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There’s Help. There’s Hope! The Emily Program is a warm and welcoming place where individuals and their families can find comprehensive treatment for eating disorders and related issues. This blog is a place for us to share the latest happenings at The Emily Program, as well as helpful tidbits from the broader eating disorder community. Subscribe via RSS to receive automatic updates. We want to hear your story. Email us (blog@emilyprogram.com) and ask how you can become a contributor!

To Tell or Not To Tell – By Dr. Sarah Ravin

Re-posted from Cleveland Center for Eating Disorders (CCED) blog archives. CCED and The Emily Program partnered in 2014.

We are happy to announce that today’s post is written by psychologist Dr. Sarah Ravin. Dr. Ravin utilizes DBT, CBT and ACT to treat adolescents and young adults with eating disorders, body dissatisfaction, anxiety, depression, OCD, and self-injury. We have often linked to and are inspired by the posts on her blog. A big thank you to Dr. Ravin for her contribution to our blog!

If you have an eating disorder, you have probably struggled with the question of whether to reveal your diagnosis to others.

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Updates on Men and Eating Disorders

Re-posted from Cleveland Center for Eating Disorders (CCED) blog archives. CCED and The Emily Program partnered in 2014.

Males are historically underrepresented throughout the eating disorder field- as patients, treatment professionals, by diagnosis and prevalence, in research studies and in stories of recovery. 30 years ago men with eating disorders were virtually invisible and options for treatment were mostly non-existent. Fortunately, we are at a tipping point in our understanding of males and eating disorders. While major gaps still exist in our understanding, we are continuously learning more about males with ED.

According to the National Comorbidity Study (Hudson, 2007), lifetime prevalence in ED in men is:

Anorexia Nervosa- 0.3%

Bulimia Nervosa- 0.5%

Binge Eating Disorder- 2%

In this study, over 50% of men also had co-morbidities.

In a study by Striegel-Moore, et al in 2009, over 26% of men in the community had ED symptomatology.

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Coping During the Holidays

Winter decorations

The holidays often involve family rituals and traditions where food has a central role. The holidays also may be one of the few times that a family comes together each year. Planning ahead can help people with eating disorders (and their loved ones) manage these challenges and enjoy conversation and good times with friends and family during the holidays.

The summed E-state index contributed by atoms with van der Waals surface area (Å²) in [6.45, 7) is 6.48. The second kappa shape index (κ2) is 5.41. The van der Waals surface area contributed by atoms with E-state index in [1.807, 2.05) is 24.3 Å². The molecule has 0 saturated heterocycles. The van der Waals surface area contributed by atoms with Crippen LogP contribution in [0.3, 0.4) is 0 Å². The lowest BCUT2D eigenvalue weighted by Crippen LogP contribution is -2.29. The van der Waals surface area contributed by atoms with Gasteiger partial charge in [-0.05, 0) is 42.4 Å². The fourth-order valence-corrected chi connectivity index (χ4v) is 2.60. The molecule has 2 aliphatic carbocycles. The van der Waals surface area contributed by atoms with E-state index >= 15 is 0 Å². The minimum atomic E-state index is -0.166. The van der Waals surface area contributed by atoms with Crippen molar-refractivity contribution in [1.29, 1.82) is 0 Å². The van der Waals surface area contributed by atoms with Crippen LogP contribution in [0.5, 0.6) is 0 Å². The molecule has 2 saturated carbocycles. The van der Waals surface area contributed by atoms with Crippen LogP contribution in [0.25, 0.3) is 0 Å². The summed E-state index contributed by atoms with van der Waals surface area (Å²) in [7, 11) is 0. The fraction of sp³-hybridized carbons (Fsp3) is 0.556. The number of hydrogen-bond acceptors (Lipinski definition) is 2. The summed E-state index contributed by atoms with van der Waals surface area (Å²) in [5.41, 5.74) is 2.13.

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4 Reasons Why You May Not Be Getting Evidenced-Based Care

Orange

Re-posted from Cleveland Center for Eating Disorders (CCED) blog archives. CCED and The Emily Program partnered in 2014.

By Dr. Mark Warren

Every year our understanding of the brain and eating disorders improves. However, there are still a limited number of truly evidence-based treatment for our patients. The search for evidence-based care may feel overwhelming and sometimes futile. Unfortunately, moving in the direction of care that is not evidence-based reduces the likelihood that clients will achieve recovery. There are several reasons why providers may offer care not based on the literature or published data:

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Haiku

Books and tea

Re-posted from Cleveland Center for Eating Disorders (CCED) blog archives. CCED and The Emily Program partnered in 2014.

This haiku was written by a client at CCED. He shares it in hopes that it will inspire others.

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What Do We Mean By Causation?

Straws

Re-posted from Cleveland Center for Eating Disorders (CCED) blog archives. CCED and The Emily Program partnered in 2014.

By Dr. Mark Warren

Often times while in treatment clients wonder how and why their eating disorder developed. The common question “What caused my eating disorder?” is very complicated because it pulls from so many ideas, understandings, conceptions, and misconceptions about the importance of causation, the implication of causation, and the definition of what causation means.

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